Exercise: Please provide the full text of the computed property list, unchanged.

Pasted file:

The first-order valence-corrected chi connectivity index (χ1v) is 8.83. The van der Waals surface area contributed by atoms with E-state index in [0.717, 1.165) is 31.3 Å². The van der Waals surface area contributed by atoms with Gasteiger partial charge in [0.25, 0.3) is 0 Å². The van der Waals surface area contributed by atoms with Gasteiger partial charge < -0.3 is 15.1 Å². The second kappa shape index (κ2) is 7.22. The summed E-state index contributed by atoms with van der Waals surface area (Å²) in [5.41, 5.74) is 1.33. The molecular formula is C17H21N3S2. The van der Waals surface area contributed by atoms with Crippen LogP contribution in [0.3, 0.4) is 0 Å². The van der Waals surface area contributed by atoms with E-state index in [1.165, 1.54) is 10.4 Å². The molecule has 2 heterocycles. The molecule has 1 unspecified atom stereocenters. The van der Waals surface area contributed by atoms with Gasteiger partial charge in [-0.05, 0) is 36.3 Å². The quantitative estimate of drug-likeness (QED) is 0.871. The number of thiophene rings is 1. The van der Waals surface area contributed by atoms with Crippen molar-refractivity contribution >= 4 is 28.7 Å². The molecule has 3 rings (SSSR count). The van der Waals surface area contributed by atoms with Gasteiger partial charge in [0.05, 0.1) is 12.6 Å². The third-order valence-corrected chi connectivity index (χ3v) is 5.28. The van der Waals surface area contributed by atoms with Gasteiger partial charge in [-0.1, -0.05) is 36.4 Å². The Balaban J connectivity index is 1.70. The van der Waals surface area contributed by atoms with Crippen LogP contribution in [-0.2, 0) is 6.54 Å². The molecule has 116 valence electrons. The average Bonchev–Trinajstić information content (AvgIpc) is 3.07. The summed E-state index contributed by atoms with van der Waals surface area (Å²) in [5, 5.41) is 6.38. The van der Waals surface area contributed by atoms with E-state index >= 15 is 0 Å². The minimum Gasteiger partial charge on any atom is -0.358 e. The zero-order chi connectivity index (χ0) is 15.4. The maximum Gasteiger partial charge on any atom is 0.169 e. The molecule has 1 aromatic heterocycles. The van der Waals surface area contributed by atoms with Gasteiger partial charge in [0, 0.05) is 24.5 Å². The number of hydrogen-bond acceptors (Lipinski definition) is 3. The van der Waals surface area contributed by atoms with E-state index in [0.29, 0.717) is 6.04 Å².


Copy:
The first-order valence-corrected chi connectivity index (χ1v) is 8.83. The van der Waals surface area contributed by atoms with E-state index in [0.717, 1.165) is 31.3 Å². The van der Waals surface area contributed by atoms with Gasteiger partial charge in [0.25, 0.3) is 0 Å². The van der Waals surface area contributed by atoms with Gasteiger partial charge < -0.3 is 15.1 Å². The second kappa shape index (κ2) is 7.22. The summed E-state index contributed by atoms with van der Waals surface area (Å²) in [5.41, 5.74) is 1.33. The molecular formula is C17H21N3S2. The van der Waals surface area contributed by atoms with Crippen LogP contribution in [0.3, 0.4) is 0 Å². The van der Waals surface area contributed by atoms with E-state index in [1.165, 1.54) is 10.4 Å². The molecule has 2 heterocycles. The molecule has 1 unspecified atom stereocenters. The van der Waals surface area contributed by atoms with Gasteiger partial charge in [-0.05, 0) is 36.3 Å². The quantitative estimate of drug-likeness (QED) is 0.871. The number of thiophene rings is 1. The van der Waals surface area contributed by atoms with Crippen molar-refractivity contribution >= 4 is 28.7 Å². The molecule has 3 rings (SSSR count). The van der Waals surface area contributed by atoms with Gasteiger partial charge in [0.05, 0.1) is 12.6 Å². The third-order valence-corrected chi connectivity index (χ3v) is 5.28. The van der Waals surface area contributed by atoms with Gasteiger partial charge in [-0.1, -0.05) is 36.4 Å². The Balaban J connectivity index is 1.70. The van der Waals surface area contributed by atoms with Crippen LogP contribution in [-0.2, 0) is 6.54 Å². The molecule has 116 valence electrons. The average Bonchev–Trinajstić information content (AvgIpc) is 3.07. The summed E-state index contributed by atoms with van der Waals surface area (Å²) in [5, 5.41) is 6.38. The van der Waals surface area contributed by atoms with E-state index >= 15 is 0 Å². The minimum Gasteiger partial charge on any atom is -0.358 e. The zero-order chi connectivity index (χ0) is 15.4. The maximum Gasteiger partial charge on any atom is 0.169 e. The molecule has 1 aromatic heterocycles. The van der Waals surface area contributed by atoms with Gasteiger partial charge in [0, 0.05) is 24.5 Å². The number of hydrogen-bond acceptors (Lipinski definition) is 3. The van der Waals surface area contributed by atoms with E-state index in [0.29, 0.717) is 6.04 Å².